The late Nipsey Hussle was many things to many people. A rapper. A father. An entrepreneur.
To me, he was a highly skilled practitioner of civic design and planning.
In addition to rapping and talent management, Nipsey invested heavily in brick-and-mortar retail in his native South Central Los Angeles city. His Marathon Clothing store opened on Crenshaw Boulevard in 2017. A year later, he had purchased the entire shopping center where the store was located with plans to make it available to other retail start-ups.
Where many conventional investors may have seen a deeply distressed and under-invested urban neighborhood, Nipsey saw opportunity: potential customers who craved goods and services, and hustlers like himself who wanted to reach them.
He built storefronts the same way he made songs and beats: by using scraps and shreds of existing material and remixing them into thrilling new compositions. In many of the urban communities that gave birth to hip hop, from Los Angeles to New York to the American south, people are adapting this same approach to real estate: taking existing elements of the built environment and breathing new life into them.
In the civic design world, we call this approach "new urbanism." It's a modern term for a traditional approach to how we plan and develop our communities. As the website for the Congress for the New Urbanism says, it focuses on "walkable blocks and streets, housing and shopping in close proximity, and accessible public spaces. In other words ... human-scaled urban design."
This kind of work is already happening, for instance, in Chattanooga's Glass Street neighborhood, where RISE Chattanooga has recently taken ownership of a former church and plans to install a maker space, commercial kitchen and studios. Across town, in the Oak Grove neighborhood, families that have immigrated to your city are creating opportunities to launch businesses, market their skills, and invest in themselves.
Too often, in too many cities, developers are guilty of coming into neighborhoods they know nothing about and disrupting them with projects that are out of alignment with that neighborhood's history and character -- or are simply unaffordable and inaccessible in myriad ways.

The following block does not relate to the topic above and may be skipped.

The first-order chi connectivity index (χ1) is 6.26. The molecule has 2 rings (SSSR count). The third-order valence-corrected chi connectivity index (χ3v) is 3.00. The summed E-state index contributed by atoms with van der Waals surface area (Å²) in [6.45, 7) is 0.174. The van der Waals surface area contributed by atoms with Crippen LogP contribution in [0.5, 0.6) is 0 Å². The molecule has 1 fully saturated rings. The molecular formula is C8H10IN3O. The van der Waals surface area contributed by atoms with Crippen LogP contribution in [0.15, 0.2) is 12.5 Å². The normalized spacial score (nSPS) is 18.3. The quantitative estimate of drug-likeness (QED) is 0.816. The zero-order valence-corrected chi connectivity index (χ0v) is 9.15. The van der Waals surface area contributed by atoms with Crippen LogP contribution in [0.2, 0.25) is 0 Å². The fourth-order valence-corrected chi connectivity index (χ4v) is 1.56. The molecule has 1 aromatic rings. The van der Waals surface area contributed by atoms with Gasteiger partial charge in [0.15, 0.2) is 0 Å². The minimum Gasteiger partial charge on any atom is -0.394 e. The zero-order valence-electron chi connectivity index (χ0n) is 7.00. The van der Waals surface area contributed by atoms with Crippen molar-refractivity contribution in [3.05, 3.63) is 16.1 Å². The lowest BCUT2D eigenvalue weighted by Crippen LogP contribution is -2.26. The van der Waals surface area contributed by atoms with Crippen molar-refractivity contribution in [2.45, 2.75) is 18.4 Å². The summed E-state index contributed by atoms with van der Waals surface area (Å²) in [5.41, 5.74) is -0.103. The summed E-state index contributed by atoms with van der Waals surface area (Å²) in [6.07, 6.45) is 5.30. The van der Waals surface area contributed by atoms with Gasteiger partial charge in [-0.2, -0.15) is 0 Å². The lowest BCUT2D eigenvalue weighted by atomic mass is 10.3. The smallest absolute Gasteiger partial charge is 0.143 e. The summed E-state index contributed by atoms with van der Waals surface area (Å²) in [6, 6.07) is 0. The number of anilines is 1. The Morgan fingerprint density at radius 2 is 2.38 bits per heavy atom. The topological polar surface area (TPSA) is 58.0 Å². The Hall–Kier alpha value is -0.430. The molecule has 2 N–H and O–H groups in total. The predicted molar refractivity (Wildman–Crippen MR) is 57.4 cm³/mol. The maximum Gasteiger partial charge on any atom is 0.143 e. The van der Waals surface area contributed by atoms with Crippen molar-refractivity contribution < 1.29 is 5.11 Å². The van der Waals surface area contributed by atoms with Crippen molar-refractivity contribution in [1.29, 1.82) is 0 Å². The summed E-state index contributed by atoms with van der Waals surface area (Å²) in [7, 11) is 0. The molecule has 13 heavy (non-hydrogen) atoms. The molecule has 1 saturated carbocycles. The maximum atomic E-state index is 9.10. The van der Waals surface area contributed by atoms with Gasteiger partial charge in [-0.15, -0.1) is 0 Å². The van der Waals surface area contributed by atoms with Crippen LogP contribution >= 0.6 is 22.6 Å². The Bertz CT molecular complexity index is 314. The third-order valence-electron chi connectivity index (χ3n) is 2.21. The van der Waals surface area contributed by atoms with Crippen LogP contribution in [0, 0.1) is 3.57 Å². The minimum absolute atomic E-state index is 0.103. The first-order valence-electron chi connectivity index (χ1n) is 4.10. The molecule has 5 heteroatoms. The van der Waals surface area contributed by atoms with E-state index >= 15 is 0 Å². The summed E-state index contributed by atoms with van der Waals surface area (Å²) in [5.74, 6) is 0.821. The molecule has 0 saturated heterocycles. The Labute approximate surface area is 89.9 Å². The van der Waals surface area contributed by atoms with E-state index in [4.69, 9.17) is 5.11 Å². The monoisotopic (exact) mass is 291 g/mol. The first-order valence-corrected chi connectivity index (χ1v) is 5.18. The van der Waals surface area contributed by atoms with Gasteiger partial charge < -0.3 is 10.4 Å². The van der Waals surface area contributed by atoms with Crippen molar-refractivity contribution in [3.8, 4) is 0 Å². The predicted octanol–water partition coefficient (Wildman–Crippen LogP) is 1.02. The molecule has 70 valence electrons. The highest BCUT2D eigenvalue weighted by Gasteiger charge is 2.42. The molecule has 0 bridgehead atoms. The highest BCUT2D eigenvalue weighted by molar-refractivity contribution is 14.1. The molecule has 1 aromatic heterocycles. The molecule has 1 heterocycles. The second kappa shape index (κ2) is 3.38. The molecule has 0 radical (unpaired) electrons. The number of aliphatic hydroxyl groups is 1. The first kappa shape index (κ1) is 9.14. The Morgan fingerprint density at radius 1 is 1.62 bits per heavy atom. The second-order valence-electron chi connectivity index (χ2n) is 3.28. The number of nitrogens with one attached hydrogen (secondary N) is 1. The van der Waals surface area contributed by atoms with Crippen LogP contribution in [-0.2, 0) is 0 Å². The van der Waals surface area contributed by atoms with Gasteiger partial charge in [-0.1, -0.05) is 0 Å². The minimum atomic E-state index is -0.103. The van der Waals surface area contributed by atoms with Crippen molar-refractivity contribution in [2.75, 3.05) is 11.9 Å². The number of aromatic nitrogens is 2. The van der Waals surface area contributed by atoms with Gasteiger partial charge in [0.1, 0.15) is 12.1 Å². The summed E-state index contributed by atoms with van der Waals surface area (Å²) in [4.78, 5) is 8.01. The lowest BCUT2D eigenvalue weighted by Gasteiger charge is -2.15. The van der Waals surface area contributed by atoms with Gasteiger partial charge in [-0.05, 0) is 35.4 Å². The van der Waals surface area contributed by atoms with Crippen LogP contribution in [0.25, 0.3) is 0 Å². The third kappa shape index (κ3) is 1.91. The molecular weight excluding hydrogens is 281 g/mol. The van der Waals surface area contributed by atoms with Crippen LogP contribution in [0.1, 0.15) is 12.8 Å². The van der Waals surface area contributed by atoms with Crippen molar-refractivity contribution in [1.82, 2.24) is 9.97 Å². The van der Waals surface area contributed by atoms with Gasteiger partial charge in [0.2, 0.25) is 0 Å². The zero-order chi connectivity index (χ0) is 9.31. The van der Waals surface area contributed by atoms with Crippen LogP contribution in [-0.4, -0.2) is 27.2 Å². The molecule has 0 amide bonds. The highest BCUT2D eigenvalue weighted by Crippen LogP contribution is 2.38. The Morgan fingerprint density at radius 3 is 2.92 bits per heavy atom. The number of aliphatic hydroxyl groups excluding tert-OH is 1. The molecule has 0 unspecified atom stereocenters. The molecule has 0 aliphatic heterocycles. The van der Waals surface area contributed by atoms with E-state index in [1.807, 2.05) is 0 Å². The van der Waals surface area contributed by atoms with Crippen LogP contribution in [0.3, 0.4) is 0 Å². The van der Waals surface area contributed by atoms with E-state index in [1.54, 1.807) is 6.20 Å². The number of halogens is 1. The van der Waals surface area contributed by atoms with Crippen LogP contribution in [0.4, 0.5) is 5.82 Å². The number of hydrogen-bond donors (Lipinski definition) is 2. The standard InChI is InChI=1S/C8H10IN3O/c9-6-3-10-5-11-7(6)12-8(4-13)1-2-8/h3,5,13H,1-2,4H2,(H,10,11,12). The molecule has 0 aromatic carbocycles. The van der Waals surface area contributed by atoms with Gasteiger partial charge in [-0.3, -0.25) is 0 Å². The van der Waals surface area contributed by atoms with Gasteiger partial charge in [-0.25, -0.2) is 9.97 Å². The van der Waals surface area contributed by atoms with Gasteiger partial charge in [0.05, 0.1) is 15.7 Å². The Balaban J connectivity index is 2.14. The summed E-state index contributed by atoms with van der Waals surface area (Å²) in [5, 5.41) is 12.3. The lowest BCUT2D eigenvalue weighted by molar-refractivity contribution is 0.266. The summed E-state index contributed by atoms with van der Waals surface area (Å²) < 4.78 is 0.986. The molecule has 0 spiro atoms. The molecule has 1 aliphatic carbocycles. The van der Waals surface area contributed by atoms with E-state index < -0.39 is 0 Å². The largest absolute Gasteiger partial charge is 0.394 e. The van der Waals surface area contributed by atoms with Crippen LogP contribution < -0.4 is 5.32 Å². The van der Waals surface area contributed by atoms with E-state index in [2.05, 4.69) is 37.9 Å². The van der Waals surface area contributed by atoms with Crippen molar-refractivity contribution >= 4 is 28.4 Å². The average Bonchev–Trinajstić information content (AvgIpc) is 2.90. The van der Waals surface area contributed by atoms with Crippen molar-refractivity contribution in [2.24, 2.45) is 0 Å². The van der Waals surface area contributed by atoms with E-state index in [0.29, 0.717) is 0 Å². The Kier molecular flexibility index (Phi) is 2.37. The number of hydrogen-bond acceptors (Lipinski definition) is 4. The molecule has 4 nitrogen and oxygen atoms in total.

New urbanism -- the hip hop approach to real estate -- shows us a different model, built on ownership, experimentation, trust, and creativity. The approach can actually be a corrective to some of the ways that Black Americans have been prevented from amassing wealth.
Hip hop and new urbanism are all about tools: turntables and records, building permits and materials. I don't mean to suggest that this approach to civic design is a panacea. What I do believe is that when people of color take control of platforms for creation and distribution, and when they have tight feedback loops that keep them closely connected to their audiences, they can build something even better than beats or shops. They can begin to build businesses; they can begin to build legacies. This approach to city building -- iterative, experimental, attentive to the market -- opens a path to addressing deeper woes of chronic poverty and unemployment in minority neighborhoods.
My job at People Places is to empower everyone in my community to see themselves in this way: as placemakers and community anchors that keep their people at the center of all they do. As Nipsey himself famously said, "Instead of trying to build a brick wall, lay a brick every day." Start small. Dream big. Keep building.
Bruzenskey Bois will speak at the Chattanooga Design Studio’s CIVIQ lecture series at 5:30 p.m. at Waterhouse Pavilion on Thursday, Sept. 29, 2022. The event is free and open to the public.
Bruzenskey Bois is a community manager for People Places, a new urbanist real estate development company.